Tag Archives: hand stick knife gun

Ten Fighting “Stances,” Positions

In 1986, I became fascinated by the Bruce Lee’s essay on “the stance of no stance,” idea. Whether hand, stick, knife or gun, I opted for the loose “ready stance,” and the “balance and power in motion” concept, a motion-picture-idea rather than a still-photo-idea.

Thanks to Bruce Lee, the Inosanto Family (and Ed Parker) when teaching since the late 1980s, I organized and demonstrated the Ten Probable Position-Problems to prepare people for the full spectrum of mixed weapon fighting possibilities. I was a cop then and we had to fight on the ground periodically, so even before the BJJ madness-fad, many of us trained in a diverse Police Judo, later re-named Police Defensive Tactics (both very incomplete). And, I was deeply involved with the Inosanto Family and they were deeply involved in “shooto” – “shoot wrestling.”

One might say there are three generics in “street fighting-survival” challenges. 1) standing, 2) kneeling-seated, 3) floor-ground. But inside each there are differing heights and needs, making up the ten. For me a system-art that spends too much time in one of the categories is forgetting the importance of the others. In any fight you may well transition through some of these ten. Investigate them through the Ws and H Questions, the who, what, where, when, how and why questions to best explore combatives. One such “Where” question is…”Where are you?”  Standing? Kneeling? Seated? Floored-grounded? 

  • Problem 1a: Unready Standing unprepared – the “stupid bus top.” This is a concept I learned from Ed Parker Kenpo karate in 1973. You are standing normally (like waiting for a bus). You are probably zoned out and unprepared.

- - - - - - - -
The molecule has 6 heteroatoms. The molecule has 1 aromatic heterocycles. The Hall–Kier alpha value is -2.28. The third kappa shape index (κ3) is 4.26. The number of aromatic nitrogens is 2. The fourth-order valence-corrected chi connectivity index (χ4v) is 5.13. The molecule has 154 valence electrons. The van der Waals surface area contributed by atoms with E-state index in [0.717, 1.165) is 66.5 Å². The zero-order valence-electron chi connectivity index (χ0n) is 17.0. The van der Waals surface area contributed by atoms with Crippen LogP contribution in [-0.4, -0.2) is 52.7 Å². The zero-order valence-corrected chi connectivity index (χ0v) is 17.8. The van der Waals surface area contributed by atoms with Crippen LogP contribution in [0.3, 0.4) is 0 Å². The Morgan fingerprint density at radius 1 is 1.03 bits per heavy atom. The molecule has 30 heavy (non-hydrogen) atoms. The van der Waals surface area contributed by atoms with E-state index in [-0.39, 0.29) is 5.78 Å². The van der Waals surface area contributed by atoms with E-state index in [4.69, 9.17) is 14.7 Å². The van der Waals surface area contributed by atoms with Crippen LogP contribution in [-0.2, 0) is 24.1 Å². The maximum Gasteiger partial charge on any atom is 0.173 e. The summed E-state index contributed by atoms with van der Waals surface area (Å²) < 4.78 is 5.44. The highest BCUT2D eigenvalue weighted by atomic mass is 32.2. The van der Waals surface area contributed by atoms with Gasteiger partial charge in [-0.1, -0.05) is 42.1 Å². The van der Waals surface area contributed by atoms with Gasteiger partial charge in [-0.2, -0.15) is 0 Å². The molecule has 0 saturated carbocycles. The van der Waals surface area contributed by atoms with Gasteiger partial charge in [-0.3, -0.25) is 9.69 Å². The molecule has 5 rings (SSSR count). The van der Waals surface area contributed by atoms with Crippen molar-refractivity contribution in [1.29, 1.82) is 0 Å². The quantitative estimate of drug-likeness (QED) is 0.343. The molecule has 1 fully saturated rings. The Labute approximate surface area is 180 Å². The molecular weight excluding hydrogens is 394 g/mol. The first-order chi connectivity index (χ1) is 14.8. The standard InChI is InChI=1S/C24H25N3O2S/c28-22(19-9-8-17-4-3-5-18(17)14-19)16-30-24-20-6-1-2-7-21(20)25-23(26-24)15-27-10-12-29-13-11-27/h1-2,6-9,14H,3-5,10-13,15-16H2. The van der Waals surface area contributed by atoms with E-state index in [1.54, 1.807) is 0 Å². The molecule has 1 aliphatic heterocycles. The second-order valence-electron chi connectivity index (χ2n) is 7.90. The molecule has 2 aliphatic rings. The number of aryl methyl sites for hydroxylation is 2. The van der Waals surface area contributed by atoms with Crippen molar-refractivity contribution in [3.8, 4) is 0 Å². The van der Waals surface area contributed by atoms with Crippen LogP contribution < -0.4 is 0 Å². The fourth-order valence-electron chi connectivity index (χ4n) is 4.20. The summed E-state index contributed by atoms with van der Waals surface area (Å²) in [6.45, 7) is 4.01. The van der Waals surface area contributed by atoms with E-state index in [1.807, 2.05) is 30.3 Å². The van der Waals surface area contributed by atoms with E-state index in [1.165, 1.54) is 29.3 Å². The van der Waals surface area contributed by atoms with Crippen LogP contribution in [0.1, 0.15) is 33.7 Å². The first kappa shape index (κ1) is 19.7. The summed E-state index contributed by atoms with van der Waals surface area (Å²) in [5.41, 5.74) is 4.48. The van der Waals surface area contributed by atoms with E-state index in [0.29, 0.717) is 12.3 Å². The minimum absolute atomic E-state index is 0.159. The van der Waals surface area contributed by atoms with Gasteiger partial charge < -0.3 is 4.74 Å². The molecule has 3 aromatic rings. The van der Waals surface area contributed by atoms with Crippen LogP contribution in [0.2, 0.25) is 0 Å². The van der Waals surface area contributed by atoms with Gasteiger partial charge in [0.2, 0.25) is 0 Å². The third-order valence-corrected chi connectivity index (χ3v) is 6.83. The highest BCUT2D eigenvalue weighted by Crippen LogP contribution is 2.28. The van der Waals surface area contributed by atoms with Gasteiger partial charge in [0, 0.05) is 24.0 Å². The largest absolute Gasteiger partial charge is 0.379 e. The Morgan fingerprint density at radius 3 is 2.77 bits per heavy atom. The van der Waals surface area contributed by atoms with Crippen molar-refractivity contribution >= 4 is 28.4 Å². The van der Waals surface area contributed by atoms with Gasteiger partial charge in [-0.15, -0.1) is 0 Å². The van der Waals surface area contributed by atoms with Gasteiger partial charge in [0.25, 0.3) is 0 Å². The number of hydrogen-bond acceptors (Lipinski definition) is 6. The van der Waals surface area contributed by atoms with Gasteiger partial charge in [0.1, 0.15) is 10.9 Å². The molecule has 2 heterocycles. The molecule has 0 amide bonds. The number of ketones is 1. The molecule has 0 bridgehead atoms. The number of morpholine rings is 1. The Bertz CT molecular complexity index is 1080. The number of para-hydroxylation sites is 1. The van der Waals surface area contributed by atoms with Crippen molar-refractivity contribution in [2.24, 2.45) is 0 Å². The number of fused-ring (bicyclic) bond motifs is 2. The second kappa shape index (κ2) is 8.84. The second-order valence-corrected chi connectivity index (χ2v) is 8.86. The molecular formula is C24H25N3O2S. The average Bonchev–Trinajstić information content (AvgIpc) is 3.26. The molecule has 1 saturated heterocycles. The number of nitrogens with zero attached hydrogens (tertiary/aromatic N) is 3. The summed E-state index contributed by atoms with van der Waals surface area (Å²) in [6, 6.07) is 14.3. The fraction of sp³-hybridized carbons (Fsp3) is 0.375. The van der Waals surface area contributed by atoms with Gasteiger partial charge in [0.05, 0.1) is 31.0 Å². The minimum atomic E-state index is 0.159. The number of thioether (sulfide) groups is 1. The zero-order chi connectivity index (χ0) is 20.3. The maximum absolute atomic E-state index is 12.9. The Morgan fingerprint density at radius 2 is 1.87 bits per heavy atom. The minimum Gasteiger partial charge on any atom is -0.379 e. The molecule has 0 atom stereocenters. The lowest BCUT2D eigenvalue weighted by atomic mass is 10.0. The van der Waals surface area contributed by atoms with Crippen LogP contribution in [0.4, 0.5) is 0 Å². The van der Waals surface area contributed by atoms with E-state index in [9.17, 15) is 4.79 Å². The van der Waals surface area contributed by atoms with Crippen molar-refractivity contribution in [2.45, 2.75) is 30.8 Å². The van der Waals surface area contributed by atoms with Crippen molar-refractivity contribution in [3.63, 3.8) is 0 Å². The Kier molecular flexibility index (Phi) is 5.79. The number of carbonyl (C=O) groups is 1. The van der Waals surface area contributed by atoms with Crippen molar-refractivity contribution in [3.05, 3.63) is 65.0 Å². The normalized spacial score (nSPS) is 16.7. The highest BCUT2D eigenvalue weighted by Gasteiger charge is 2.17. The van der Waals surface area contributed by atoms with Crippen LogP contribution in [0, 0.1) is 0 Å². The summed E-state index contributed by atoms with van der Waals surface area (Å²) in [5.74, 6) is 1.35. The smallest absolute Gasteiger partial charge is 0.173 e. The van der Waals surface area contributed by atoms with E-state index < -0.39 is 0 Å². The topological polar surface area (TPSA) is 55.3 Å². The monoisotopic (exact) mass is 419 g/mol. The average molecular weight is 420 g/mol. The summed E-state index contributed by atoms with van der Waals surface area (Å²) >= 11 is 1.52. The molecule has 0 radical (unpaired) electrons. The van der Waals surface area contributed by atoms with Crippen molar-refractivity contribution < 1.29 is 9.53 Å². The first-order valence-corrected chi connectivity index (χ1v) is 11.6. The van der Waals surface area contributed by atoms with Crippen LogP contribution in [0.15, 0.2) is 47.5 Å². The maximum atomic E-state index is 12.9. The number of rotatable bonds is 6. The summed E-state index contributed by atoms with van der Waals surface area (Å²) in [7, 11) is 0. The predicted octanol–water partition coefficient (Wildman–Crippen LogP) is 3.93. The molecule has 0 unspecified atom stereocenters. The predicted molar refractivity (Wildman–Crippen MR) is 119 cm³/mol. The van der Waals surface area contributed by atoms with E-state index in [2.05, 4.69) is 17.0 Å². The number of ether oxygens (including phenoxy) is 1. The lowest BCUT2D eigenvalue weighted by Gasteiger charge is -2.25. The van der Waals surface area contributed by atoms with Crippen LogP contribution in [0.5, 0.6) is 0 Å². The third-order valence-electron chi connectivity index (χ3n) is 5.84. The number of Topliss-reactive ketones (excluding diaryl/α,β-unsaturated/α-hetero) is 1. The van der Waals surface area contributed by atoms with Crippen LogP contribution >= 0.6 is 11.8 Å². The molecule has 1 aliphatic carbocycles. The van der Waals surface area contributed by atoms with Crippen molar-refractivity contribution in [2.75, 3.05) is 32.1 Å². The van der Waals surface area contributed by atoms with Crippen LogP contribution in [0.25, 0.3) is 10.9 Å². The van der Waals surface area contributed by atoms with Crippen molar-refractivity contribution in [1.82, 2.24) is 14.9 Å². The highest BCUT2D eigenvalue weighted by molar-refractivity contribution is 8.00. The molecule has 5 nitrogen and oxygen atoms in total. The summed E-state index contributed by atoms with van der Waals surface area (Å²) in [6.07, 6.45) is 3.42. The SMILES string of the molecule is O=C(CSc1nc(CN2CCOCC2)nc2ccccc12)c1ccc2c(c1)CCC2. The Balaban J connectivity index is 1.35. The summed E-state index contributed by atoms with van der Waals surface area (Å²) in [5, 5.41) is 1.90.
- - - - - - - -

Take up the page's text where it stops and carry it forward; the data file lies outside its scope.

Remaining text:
• Problem 1b: Ready Standing Ambush – the “prepared bus stop.” You are prepared but don’t look so to an opponent. (Think sucker punch approach, concept.)
  • Problem 2:  Ready Standing – “Weapon” Forward or as in a right side lead. (Weapon as in hand, stick, knife, gun.)
  • Problem 3: Ready Standing – “Weapon” Neutral or as in hands-torso showing no lead. (Weapon as in hand, stick, knife, gun.)
  • Problem 4: Ready Standing – “Weapon” Forward or as in a left side lead. (Weapon as in hand, stick, knife, gun.)
  • Problem 5: Knee Height (or seated,) versus Standing.
  • Problem 6: Knee Height (or seated,) versus Knee-high or Seated.
  • Problem 7: Knee Height versus Someone Below You. This is the top-side of a floor-ground fight. (Might be two knees down, right knee up or left knee up.)
  • Problem 8: Floored-grounded On Back. This means fighting standing, kneeling and grounded enemies. Full spectrum, head to toe (think north-south-east-west).
  • Problem 9: Floored-grounded on Right Side. Usually this means fighting enemies that are knee-high or grounded too. Full spectrum, head to toe (think north-south-east-west).
  • Problem 10: Floored-grounded on Left Side. Usually this means fighting enemies that are knee-high or grounded too. Full spectrum, head to toe (think north-south-east-west).

 

YOU WILL BE FIGHTING “HERE”… In many a fight, certainly an ambush, you might never get a chance to strike up a defined “stance.” Still, this study reminds everyone that fighting includes all these up-and-down height categories and they should not be ignored or forgotten.

EVERYTHING you learn, must be experimented through these 10 position (stance) problems. Every strike, kick, lock, etc…can you do it there? Can it work here? There? Up and down? Yes or no? This is the goal of the seamless survival fighter. You fight where you fight, where you are.  A true fighter-survivor, so-called “combatives” person, fights standing, kneeling-seated and on the floor-ground, in and out of buildings, in rural, suburban and urban areas. Dissect, identify and discard sports and artsy cancers. A combatives fighting system is about doctrine-doctrine-doctrine, the training skeleton which recognizes chaos, crime and war and best prepares people to respond.

I ask again, “Where are you?”

More on Shooto, click here

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Hock’s email is HockHochheim@ForceNecessary,com